BOONVILLE — The doctor pulled out a pair of rusty surgical scissors as a dozen children gathered around his table full of Civil War-era instruments.
“This would cut off the last of a piece of meat, maybe your arm,” Charles Cunningham said, snipping the air with the authentic sheers. The children, laughing and screaming, motioned to more medical tools and asked the actor about their grizzly uses.
The children at the medical tent were from the Summer Youth Program in Boonville, which is just one of the multiple day camps that came to visit the Living History School Day Program Friday afternoon, a part of The Battle of Boonville 150th Commemorative Festivities.
Event organizer and co-chairwoman Maryellen McVicker said several hundred children attended the educational event. She said it’s important for children to get hands-on experience with American history.
“The Civil War impacted every person in the United States, so you have to understand the culture of the time," McVicker said. "You don’t find that out in a four-walled classroom.”
Kids in Civil War costumes and camp shirts swarmed around the grounds, going to and from each actor’s station.
“Heavy ain’t it?” a tall bearded actor asked a little girl as she struggled to lift a 19th-century rifle. “It’s like holding a hunk of scrap iron.”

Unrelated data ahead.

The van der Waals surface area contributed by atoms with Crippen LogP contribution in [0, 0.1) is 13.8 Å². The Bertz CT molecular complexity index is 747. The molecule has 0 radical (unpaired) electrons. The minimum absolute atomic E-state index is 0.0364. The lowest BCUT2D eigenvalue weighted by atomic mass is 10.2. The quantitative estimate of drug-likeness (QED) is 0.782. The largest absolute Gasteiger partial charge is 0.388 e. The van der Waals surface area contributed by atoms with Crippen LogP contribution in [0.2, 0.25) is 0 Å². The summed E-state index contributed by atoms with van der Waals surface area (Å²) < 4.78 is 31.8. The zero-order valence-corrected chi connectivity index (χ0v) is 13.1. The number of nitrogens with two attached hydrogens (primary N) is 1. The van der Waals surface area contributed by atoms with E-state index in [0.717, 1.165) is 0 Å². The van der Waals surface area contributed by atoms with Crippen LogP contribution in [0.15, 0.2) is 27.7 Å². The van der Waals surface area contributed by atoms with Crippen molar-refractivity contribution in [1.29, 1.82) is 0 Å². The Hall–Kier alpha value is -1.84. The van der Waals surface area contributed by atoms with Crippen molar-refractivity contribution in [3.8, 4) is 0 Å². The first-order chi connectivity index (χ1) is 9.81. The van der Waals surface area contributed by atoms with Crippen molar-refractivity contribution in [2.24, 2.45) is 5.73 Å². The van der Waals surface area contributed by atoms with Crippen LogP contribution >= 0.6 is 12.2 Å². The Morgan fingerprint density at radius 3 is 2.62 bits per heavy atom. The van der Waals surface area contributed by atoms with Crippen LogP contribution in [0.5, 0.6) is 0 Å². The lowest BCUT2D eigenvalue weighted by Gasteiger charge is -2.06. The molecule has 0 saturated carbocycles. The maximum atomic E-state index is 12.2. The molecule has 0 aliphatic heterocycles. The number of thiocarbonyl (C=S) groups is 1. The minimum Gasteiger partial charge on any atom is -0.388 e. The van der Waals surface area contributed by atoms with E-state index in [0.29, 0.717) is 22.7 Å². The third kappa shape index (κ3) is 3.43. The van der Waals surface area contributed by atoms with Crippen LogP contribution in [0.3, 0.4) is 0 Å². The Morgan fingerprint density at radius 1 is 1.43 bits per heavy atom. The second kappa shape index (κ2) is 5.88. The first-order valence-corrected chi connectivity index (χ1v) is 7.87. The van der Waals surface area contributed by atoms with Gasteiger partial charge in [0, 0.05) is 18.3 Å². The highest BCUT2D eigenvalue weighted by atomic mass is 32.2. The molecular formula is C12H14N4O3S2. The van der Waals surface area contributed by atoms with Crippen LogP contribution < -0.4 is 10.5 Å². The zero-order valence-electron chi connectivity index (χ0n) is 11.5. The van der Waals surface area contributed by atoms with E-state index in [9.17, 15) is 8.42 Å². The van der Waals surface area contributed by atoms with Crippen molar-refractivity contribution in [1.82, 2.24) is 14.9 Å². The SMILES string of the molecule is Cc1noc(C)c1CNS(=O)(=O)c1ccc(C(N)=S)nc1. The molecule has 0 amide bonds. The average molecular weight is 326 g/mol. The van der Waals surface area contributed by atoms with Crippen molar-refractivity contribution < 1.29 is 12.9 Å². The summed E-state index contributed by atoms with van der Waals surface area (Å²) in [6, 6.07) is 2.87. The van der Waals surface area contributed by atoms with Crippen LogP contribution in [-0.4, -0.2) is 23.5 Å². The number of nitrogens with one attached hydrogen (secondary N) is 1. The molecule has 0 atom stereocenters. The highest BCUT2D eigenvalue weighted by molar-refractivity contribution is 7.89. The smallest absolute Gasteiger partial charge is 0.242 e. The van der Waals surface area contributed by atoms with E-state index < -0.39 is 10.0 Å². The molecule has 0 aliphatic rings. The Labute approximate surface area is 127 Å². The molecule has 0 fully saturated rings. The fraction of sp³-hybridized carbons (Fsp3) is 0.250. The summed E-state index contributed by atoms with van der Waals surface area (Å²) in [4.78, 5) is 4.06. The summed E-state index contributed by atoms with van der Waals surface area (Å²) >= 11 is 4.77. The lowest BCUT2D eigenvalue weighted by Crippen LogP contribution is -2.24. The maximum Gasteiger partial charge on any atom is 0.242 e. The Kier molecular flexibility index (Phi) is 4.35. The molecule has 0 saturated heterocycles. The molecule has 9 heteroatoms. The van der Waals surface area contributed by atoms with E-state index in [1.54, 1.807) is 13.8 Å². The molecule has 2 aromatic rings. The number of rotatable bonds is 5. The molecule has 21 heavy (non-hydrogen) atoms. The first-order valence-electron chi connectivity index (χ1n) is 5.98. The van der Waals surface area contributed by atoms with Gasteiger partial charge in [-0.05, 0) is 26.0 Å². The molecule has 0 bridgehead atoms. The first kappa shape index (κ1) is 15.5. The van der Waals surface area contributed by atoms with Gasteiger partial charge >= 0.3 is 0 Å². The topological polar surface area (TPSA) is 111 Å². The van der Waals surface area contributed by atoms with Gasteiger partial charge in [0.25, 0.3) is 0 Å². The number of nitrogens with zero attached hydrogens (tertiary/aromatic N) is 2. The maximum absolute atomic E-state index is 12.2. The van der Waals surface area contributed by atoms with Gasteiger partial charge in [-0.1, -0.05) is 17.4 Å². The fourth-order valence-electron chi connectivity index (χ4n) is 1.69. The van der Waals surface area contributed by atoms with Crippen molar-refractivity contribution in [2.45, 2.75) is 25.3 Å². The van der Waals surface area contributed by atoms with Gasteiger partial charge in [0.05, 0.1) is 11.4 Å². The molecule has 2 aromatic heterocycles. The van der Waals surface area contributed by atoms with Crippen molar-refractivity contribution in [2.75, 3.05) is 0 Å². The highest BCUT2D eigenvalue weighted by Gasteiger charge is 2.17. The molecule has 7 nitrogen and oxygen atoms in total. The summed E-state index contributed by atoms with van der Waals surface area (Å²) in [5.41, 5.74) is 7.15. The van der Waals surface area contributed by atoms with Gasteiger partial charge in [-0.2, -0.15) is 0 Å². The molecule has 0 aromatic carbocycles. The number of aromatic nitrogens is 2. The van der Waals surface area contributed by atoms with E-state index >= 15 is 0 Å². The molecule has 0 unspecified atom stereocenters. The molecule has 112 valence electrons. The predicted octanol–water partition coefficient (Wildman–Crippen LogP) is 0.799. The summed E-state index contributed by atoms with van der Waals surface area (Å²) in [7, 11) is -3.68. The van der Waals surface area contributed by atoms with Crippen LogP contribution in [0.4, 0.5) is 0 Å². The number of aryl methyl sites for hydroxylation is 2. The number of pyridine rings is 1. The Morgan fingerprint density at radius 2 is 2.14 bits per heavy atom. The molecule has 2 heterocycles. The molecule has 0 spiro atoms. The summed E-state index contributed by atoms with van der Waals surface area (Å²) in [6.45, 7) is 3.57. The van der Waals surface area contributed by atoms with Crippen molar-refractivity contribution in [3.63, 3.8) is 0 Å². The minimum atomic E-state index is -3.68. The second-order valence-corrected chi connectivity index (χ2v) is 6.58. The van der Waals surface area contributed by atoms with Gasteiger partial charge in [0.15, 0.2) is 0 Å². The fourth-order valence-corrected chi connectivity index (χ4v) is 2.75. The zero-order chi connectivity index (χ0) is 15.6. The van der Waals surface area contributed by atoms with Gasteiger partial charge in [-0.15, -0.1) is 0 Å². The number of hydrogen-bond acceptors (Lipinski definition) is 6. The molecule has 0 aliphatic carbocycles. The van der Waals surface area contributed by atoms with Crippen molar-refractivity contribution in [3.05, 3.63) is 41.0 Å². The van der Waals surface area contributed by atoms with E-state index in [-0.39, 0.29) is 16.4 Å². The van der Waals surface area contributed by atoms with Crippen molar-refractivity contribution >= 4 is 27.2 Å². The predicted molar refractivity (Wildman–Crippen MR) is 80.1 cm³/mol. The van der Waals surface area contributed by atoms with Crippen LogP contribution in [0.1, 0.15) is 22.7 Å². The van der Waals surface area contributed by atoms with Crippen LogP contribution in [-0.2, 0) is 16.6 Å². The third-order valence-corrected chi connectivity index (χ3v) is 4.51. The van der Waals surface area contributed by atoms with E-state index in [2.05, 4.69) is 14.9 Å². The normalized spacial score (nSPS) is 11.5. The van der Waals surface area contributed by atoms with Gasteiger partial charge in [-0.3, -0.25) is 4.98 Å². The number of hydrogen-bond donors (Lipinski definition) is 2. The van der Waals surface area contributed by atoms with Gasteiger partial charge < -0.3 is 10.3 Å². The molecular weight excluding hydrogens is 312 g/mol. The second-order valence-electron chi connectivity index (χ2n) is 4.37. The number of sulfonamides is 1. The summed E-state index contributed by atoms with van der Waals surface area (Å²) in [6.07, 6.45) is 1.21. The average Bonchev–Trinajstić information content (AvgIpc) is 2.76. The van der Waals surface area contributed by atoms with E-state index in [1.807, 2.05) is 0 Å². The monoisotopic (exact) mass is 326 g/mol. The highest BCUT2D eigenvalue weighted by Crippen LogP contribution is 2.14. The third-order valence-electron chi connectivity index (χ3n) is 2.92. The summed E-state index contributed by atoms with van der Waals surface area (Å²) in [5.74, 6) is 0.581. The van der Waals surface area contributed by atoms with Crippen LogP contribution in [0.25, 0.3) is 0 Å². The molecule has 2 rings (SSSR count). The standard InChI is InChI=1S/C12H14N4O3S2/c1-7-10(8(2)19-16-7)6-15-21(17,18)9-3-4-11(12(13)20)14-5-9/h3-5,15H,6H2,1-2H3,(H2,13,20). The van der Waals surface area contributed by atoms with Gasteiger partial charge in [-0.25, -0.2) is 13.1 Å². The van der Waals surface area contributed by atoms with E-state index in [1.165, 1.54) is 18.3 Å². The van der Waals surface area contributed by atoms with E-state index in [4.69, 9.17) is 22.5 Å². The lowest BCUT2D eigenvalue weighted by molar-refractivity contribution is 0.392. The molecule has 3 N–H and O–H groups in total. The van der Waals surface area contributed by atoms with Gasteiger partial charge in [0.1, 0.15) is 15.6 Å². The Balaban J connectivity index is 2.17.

The man in uniform explained that many Missouri secessionists fought with whatever they could find.
“The ones that didn’t have a stick or a corn stalk brought a hunting rifle from home,” he said.
The kids from Boonville walked to a large spectator tent where Dianne Moran waited to begin her performance.
Dressed in an ankle-length dress and bonnet, Moran scurried up to the front of her makeshift stage. She looked at the audience with wide eyes, telling a composite story of war-torn Missouri families fighting on opposite sides of the battle line.
“My boys wanted to go to war,” she said, “but when they came down the stairs to leave, they were wearing different uniforms.”
“We want you to know that such things should never happen again,” she said. Like many at the Boonville re-enactment, Moran has been traveling to battles since 1992.
“I could have easily lived in Revolutionary War times," she said. "I love it.”
Hunter Cook, 10, rummaged through Moran’s table at the end of the tent, which was lined with objects from the era: a doctor’s leech box, a bloodletting basin, family portraits and confederate dollars.
“I think it’s cool because so many people find this stuff laying on the ground,” Hunter said, referring to bullets and other artifacts that have been excavated throughout the years.
One of the last stations featured toys from the 1860s and an area where children could create toys that were popular during the Civil War. Trae Williams, 10, made a button yo-yo, which boys would use to flirtatiously flick girls in the head, according to a sign on the table.
He got it to work, whirling it up and down while the button buzzed on its string.
“It was pretty cool,” Trae said.